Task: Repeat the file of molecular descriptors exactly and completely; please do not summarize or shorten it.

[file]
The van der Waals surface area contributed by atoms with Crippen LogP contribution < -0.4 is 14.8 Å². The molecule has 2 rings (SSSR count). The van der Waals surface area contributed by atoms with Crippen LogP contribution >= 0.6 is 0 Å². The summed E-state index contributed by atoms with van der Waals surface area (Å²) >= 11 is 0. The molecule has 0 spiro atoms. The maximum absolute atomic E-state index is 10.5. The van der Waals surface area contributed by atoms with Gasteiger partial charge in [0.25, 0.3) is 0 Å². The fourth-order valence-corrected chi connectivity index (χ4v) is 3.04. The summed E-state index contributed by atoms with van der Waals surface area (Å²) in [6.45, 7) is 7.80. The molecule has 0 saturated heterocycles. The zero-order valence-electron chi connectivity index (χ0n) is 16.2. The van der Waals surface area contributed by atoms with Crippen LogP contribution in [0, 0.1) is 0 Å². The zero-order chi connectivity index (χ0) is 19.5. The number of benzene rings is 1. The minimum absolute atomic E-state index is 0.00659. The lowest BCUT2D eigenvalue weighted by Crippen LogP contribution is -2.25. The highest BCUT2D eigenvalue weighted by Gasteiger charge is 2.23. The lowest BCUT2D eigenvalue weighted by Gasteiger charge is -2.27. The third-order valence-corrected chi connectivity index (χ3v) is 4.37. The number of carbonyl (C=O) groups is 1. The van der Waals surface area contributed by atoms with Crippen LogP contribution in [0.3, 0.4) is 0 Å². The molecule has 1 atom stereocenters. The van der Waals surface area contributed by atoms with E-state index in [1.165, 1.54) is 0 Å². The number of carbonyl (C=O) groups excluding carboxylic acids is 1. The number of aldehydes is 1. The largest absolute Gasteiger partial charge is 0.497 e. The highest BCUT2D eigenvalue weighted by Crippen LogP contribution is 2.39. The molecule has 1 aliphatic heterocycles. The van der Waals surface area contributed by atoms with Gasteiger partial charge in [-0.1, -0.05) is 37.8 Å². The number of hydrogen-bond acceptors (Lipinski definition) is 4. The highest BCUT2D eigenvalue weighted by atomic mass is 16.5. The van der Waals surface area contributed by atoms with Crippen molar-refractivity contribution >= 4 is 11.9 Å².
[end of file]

The van der Waals surface area contributed by atoms with Crippen LogP contribution < -0.4 is 14.8 Å². The molecule has 2 rings (SSSR count). The van der Waals surface area contributed by atoms with Crippen LogP contribution >= 0.6 is 0 Å². The summed E-state index contributed by atoms with van der Waals surface area (Å²) >= 11 is 0. The molecule has 0 spiro atoms. The maximum absolute atomic E-state index is 10.5. The van der Waals surface area contributed by atoms with Gasteiger partial charge in [0.25, 0.3) is 0 Å². The fourth-order valence-corrected chi connectivity index (χ4v) is 3.04. The summed E-state index contributed by atoms with van der Waals surface area (Å²) in [6.45, 7) is 7.80. The molecule has 0 saturated heterocycles. The zero-order valence-electron chi connectivity index (χ0n) is 16.2. The van der Waals surface area contributed by atoms with Crippen LogP contribution in [0, 0.1) is 0 Å². The zero-order chi connectivity index (χ0) is 19.5. The number of benzene rings is 1. The minimum absolute atomic E-state index is 0.00659. The lowest BCUT2D eigenvalue weighted by Crippen LogP contribution is -2.25. The highest BCUT2D eigenvalue weighted by Gasteiger charge is 2.23. The lowest BCUT2D eigenvalue weighted by Gasteiger charge is -2.27. The third-order valence-corrected chi connectivity index (χ3v) is 4.37. The number of carbonyl (C=O) groups is 1. The van der Waals surface area contributed by atoms with Crippen LogP contribution in [0.3, 0.4) is 0 Å². The molecule has 1 atom stereocenters. The van der Waals surface area contributed by atoms with E-state index in [1.165, 1.54) is 0 Å². The number of carbonyl (C=O) groups excluding carboxylic acids is 1. The number of aldehydes is 1. The largest absolute Gasteiger partial charge is 0.497 e. The highest BCUT2D eigenvalue weighted by Crippen LogP contribution is 2.39. The molecule has 1 aliphatic heterocycles. The van der Waals surface area contributed by atoms with Gasteiger partial charge in [-0.1, -0.05) is 37.8 Å². The number of hydrogen-bond acceptors (Lipinski definition) is 4. The highest BCUT2D eigenvalue weighted by atomic mass is 16.5. The van der Waals surface area contributed by atoms with Crippen molar-refractivity contribution >= 4 is 11.9 Å².